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Now take a look at how everything is working. If you've followed along correctly, you shouldn't be getting any more errors when dragging <Movable /> out of bounds in either direction. There should just be one issue with the slider at this point: if you return to the left edge of the slider, it should look like the component doesn't quite go to the edge of the slider like it does on the right edge. This is because we need to take the radius of the component into consideration like we did when we inititialized this.initialPosition in the constructor.

Slider with no component radius compensation

We can compensate for the radius by subtracting this.componentRadius from the value of updatedOffsetX in the else statement if the user isn't already at the left edge of the component. Instead of using this.state.latestPosition to determine this, let's add a very explicit boolean value in local state, atMinValue. Initialize it as false in the constructor.

// Initialize state
this.state = {
  // Create instance of Animated.XY, which interpolates X and Y values
  animate: new Animated.ValueXY(),
  latestPosition: this.initialPosition,
  atMinValue: false
};
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Back in else block of the out of bounds conditional in panResponderReleaseHandler(), we want to subtract the value of this.componentRadius from updatedOffsetX if we're not already at the minimum value. We'll also always set this.state.atMinValue to true at this point.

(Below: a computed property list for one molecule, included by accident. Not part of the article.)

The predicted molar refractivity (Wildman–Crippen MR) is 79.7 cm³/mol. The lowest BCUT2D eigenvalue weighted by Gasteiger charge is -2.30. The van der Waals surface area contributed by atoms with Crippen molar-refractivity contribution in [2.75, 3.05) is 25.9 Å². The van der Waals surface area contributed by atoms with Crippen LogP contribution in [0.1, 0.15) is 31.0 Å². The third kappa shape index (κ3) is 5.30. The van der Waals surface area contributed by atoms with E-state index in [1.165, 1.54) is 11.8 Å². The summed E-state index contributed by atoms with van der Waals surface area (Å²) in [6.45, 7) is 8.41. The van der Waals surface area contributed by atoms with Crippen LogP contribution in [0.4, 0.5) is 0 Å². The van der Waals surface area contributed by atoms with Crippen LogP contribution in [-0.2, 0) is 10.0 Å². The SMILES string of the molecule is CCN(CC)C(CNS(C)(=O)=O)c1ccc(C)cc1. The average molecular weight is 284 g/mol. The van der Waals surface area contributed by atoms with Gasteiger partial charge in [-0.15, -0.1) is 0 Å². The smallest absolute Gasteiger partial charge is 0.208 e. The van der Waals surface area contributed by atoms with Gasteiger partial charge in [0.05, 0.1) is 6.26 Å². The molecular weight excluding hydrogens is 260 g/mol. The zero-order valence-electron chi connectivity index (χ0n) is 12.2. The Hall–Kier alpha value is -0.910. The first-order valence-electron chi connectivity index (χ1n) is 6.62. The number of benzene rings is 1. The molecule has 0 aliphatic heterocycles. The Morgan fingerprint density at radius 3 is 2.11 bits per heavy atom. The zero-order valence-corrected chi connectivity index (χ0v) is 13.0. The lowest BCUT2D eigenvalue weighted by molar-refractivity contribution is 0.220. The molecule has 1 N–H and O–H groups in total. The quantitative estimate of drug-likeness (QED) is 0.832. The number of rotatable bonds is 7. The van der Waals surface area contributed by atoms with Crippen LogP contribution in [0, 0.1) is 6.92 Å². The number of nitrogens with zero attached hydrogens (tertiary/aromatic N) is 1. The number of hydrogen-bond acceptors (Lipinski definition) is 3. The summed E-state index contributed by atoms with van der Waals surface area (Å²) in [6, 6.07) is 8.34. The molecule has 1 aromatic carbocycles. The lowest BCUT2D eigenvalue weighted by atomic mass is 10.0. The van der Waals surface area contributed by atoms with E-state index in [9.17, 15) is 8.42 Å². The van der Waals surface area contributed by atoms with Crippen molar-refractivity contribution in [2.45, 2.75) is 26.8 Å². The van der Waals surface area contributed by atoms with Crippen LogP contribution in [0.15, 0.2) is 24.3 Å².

// Set value to update offset x with to negative value of latestPosition
else {
  updatedOffsetX = (this.state.latestPosition * -1);

  // If not already atMinValue
  if (!this.state.atMinValue) {
    // Subtract component radius from updatedOffsetX
    updatedOffsetX -= this.componentRadius;
  }

  this.setState({ atMinValue: true });
}
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With this solution in place, you should now be having the adverse issue with <Movable /> not quite looking like it's all the way at the value of this.maxOffset on a drag all the way to the right. In the conditional for a positive move, we'll add the opposite logic to add the value of the component's radius to updateOffsetX.

// If gesture.dx is positive
if (gesture.dx > 0) {
  // Set newPosition to maxOffset
  newPosition = this.maxOffset;
  // Set value to update offset x with to maxOffset - latestPosition
  updatedOffsetX = this.maxOffset - this.state.latestPosition;

  // If coming from minValue/0
  if (this.state.atMinValue) {
    // Add component radius to updatedOffsetX
    updatedOffsetX += this.componentRadius;
    // Update state.atMinValue
    this.setState({ atMinValue: false });
  }
}
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Finished Slider

With this logic in place, our slider should be finished. Of course you'll likely want to add some additional logic to "snap" to a pressed location, to set a minimum and maximum value with new props, or to tailor the PanResponder handlers to your own unique needs, but this should give you a good foundation to build off of to fit your needs.

Thanks for reading and for following along! :) Happy coding.